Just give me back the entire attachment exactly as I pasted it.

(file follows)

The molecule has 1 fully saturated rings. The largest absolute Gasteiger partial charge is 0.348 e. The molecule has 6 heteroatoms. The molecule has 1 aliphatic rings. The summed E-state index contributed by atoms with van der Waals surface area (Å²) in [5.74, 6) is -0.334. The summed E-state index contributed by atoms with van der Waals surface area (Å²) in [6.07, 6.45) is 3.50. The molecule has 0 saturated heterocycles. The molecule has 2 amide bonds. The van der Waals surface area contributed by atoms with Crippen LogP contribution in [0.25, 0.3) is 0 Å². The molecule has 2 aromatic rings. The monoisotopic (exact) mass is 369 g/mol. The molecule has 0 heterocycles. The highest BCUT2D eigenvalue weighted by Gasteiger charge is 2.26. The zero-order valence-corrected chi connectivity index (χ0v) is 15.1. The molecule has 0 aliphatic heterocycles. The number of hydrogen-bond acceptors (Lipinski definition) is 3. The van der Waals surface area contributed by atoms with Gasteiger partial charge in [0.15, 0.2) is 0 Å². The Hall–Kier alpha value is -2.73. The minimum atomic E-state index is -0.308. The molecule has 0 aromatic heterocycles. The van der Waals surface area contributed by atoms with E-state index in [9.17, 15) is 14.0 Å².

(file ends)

The molecule has 1 fully saturated rings. The largest absolute Gasteiger partial charge is 0.348 e. The molecule has 6 heteroatoms. The molecule has 1 aliphatic rings. The summed E-state index contributed by atoms with van der Waals surface area (Å²) in [5.74, 6) is -0.334. The summed E-state index contributed by atoms with van der Waals surface area (Å²) in [6.07, 6.45) is 3.50. The molecule has 0 saturated heterocycles. The molecule has 2 amide bonds. The van der Waals surface area contributed by atoms with Crippen LogP contribution in [0.25, 0.3) is 0 Å². The molecule has 2 aromatic rings. The monoisotopic (exact) mass is 369 g/mol. The molecule has 0 heterocycles. The highest BCUT2D eigenvalue weighted by Gasteiger charge is 2.26. The zero-order valence-corrected chi connectivity index (χ0v) is 15.1. The molecule has 0 aliphatic heterocycles. The number of hydrogen-bond acceptors (Lipinski definition) is 3. The van der Waals surface area contributed by atoms with Gasteiger partial charge in [0.15, 0.2) is 0 Å². The Hall–Kier alpha value is -2.73. The minimum atomic E-state index is -0.308. The molecule has 0 aromatic heterocycles. The van der Waals surface area contributed by atoms with E-state index in [9.17, 15) is 14.0 Å².